The Downside of Defaults

Jeffrey R. Brown, Anne M. Farrell, Scott J. Weisbenner

NBER Retirement Research Center Paper No. NB 12-05
Issued in December 2012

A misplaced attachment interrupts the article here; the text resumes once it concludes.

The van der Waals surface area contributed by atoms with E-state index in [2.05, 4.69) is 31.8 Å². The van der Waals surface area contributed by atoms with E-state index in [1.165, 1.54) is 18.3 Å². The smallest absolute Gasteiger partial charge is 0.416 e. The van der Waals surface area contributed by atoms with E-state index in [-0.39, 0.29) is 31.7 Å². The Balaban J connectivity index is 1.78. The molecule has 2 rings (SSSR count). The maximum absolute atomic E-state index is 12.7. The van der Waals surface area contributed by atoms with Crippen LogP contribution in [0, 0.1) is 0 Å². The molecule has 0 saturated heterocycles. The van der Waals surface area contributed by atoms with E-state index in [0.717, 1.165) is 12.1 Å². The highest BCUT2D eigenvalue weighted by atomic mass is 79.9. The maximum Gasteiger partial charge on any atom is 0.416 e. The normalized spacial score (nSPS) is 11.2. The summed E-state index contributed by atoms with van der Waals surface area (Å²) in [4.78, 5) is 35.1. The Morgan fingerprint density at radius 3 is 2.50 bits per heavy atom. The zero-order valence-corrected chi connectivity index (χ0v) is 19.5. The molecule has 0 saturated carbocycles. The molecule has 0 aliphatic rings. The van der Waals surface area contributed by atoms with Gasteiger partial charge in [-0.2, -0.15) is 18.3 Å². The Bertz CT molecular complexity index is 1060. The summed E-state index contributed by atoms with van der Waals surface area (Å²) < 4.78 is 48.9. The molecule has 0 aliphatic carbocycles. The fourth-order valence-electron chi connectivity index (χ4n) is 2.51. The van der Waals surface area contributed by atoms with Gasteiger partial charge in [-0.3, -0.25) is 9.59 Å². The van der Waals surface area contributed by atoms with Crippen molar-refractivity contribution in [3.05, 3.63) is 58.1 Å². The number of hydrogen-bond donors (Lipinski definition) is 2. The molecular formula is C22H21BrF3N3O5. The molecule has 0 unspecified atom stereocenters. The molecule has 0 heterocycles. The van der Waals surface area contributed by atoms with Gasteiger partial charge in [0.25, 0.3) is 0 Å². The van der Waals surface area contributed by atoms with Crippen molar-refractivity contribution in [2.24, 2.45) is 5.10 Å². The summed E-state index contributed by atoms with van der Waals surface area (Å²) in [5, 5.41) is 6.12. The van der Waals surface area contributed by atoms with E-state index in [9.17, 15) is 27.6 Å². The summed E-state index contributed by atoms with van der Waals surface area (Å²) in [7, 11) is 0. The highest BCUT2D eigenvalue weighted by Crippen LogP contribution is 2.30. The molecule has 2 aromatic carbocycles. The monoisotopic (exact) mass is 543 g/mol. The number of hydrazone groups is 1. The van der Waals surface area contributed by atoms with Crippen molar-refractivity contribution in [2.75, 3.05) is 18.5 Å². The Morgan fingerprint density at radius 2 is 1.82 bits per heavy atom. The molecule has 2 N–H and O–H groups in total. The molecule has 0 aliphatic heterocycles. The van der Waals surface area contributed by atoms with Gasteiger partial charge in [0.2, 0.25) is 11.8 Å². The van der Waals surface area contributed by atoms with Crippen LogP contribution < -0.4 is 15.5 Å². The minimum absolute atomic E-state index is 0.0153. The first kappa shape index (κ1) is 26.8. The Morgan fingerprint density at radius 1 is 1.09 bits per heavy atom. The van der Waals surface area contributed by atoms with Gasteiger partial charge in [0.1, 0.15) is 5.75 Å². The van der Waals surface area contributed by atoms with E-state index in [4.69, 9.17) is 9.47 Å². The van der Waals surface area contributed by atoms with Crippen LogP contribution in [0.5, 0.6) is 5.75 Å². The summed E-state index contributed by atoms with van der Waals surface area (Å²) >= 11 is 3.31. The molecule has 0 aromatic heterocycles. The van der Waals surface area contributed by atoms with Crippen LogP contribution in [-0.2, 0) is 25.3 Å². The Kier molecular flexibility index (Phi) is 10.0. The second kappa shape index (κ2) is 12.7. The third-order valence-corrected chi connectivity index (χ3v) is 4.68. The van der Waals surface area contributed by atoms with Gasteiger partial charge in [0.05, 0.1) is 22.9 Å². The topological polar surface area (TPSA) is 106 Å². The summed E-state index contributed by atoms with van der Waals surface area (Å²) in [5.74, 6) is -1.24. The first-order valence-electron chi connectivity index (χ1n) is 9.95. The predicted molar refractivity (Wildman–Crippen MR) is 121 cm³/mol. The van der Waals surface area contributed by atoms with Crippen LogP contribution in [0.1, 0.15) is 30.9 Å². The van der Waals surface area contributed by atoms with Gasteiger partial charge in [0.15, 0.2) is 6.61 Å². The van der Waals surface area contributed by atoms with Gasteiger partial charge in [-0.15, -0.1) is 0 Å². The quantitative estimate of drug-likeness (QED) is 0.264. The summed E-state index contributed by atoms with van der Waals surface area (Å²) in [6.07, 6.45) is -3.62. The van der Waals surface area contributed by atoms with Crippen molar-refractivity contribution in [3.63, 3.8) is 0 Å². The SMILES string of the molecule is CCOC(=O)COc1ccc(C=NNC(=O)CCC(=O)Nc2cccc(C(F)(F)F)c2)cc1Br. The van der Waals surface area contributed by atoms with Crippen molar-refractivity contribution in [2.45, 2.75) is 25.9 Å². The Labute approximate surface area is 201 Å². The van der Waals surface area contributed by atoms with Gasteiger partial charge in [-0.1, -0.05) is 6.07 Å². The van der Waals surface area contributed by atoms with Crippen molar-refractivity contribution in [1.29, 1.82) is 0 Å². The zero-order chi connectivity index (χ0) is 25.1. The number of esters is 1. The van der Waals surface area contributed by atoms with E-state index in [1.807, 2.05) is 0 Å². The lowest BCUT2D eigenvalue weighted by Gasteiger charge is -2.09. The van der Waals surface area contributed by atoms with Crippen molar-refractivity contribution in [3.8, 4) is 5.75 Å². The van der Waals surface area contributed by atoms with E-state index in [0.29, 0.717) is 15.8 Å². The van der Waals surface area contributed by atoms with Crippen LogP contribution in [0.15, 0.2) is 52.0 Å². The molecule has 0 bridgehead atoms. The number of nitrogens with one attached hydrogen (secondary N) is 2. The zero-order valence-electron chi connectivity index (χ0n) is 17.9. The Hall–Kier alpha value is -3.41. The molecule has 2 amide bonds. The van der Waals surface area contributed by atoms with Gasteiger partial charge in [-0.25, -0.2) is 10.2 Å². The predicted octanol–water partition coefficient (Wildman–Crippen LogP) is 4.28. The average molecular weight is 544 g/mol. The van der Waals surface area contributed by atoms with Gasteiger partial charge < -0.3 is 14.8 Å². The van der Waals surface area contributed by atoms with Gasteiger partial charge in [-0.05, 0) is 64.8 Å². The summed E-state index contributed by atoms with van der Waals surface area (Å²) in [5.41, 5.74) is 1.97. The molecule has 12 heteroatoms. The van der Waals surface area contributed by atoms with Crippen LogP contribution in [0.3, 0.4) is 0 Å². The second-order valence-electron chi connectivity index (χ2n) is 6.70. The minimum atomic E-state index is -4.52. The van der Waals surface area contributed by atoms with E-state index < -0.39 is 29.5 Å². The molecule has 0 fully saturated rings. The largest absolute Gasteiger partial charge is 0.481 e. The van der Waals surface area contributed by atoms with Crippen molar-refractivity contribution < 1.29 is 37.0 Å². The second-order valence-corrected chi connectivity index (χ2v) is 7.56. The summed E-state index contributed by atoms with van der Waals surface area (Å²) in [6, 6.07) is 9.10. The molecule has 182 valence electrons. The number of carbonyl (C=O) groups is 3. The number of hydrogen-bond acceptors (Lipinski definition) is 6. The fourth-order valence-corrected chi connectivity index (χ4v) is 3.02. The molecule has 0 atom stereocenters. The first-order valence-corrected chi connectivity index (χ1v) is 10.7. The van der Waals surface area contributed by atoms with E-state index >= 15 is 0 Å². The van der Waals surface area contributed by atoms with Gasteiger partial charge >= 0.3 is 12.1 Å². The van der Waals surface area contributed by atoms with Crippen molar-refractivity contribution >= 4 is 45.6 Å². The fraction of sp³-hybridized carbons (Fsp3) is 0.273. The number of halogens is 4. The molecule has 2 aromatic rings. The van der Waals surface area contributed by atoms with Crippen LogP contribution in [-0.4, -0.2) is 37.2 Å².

The use of default options to influence retirement saving behavior is often portrayed as a Pareto improvement because it guides behavior without constraining individual choice. When defaults are irreversible, however, the welfare implications of defaults depend critically on why individuals default. We examine the active versus passive behavior of participants in a large public retirement plan when faced with a choice between defined benefit and defined contribution plans. We document substantial heterogeneity in the self-reported reasons for default, with substantial fractions of the population citing each of the major hypothesized reasons for defaults, including information problems, complexity, procrastination, endorsement effects, and deliberate defaults (i.e., those who consciously chose to default because the default plan was their preferred option). We show that participants who default are substantially more likely than active choosers to regret their plan selection, even relative to those who actively chose the same plan. We find that the extent of this regret varies significantly with the underlying reason for defaulting, with regret being significantly higher among those who defaulted due to information or procrastination, and significantly lower for those who defaulted deliberately.

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